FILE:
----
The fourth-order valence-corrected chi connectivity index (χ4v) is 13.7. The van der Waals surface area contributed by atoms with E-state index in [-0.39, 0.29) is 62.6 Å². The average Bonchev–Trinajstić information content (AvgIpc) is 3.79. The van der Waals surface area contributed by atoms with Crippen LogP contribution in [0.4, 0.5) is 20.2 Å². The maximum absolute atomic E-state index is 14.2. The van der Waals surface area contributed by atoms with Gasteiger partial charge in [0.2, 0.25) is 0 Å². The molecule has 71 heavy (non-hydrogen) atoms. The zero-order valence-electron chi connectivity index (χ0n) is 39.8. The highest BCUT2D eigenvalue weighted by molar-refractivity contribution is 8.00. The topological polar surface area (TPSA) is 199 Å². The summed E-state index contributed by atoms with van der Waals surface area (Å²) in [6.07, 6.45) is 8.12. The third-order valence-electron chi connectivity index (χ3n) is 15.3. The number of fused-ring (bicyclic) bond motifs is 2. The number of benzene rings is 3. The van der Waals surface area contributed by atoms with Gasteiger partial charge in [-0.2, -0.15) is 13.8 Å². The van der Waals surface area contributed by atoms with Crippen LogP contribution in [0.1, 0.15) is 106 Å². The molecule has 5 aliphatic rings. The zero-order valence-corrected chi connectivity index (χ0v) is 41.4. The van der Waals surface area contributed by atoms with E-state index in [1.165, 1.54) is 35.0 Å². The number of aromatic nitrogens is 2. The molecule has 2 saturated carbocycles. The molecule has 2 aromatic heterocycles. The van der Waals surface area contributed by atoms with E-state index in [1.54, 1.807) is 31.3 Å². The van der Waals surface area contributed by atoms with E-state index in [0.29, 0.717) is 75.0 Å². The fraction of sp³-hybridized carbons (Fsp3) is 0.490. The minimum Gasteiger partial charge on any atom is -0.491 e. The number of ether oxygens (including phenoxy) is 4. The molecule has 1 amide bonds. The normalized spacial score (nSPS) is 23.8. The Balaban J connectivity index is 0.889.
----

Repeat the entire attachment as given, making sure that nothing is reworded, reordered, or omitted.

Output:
The fourth-order valence-corrected chi connectivity index (χ4v) is 13.7. The van der Waals surface area contributed by atoms with E-state index in [-0.39, 0.29) is 62.6 Å². The average Bonchev–Trinajstić information content (AvgIpc) is 3.79. The van der Waals surface area contributed by atoms with Crippen LogP contribution in [0.4, 0.5) is 20.2 Å². The maximum absolute atomic E-state index is 14.2. The van der Waals surface area contributed by atoms with Gasteiger partial charge in [0.2, 0.25) is 0 Å². The molecule has 71 heavy (non-hydrogen) atoms. The zero-order valence-electron chi connectivity index (χ0n) is 39.8. The highest BCUT2D eigenvalue weighted by molar-refractivity contribution is 8.00. The topological polar surface area (TPSA) is 199 Å². The summed E-state index contributed by atoms with van der Waals surface area (Å²) in [6.07, 6.45) is 8.12. The third-order valence-electron chi connectivity index (χ3n) is 15.3. The number of fused-ring (bicyclic) bond motifs is 2. The number of benzene rings is 3. The van der Waals surface area contributed by atoms with Gasteiger partial charge in [-0.2, -0.15) is 13.8 Å². The van der Waals surface area contributed by atoms with Crippen LogP contribution in [0.1, 0.15) is 106 Å². The molecule has 5 aliphatic rings. The zero-order valence-corrected chi connectivity index (χ0v) is 41.4. The van der Waals surface area contributed by atoms with E-state index in [1.165, 1.54) is 35.0 Å². The number of aromatic nitrogens is 2. The molecule has 2 saturated carbocycles. The molecule has 2 aromatic heterocycles. The van der Waals surface area contributed by atoms with E-state index in [1.54, 1.807) is 31.3 Å². The van der Waals surface area contributed by atoms with E-state index in [0.29, 0.717) is 75.0 Å². The fraction of sp³-hybridized carbons (Fsp3) is 0.490. The minimum Gasteiger partial charge on any atom is -0.491 e. The number of ether oxygens (including phenoxy) is 4. The molecule has 1 amide bonds. The normalized spacial score (nSPS) is 23.8. The Balaban J connectivity index is 0.889.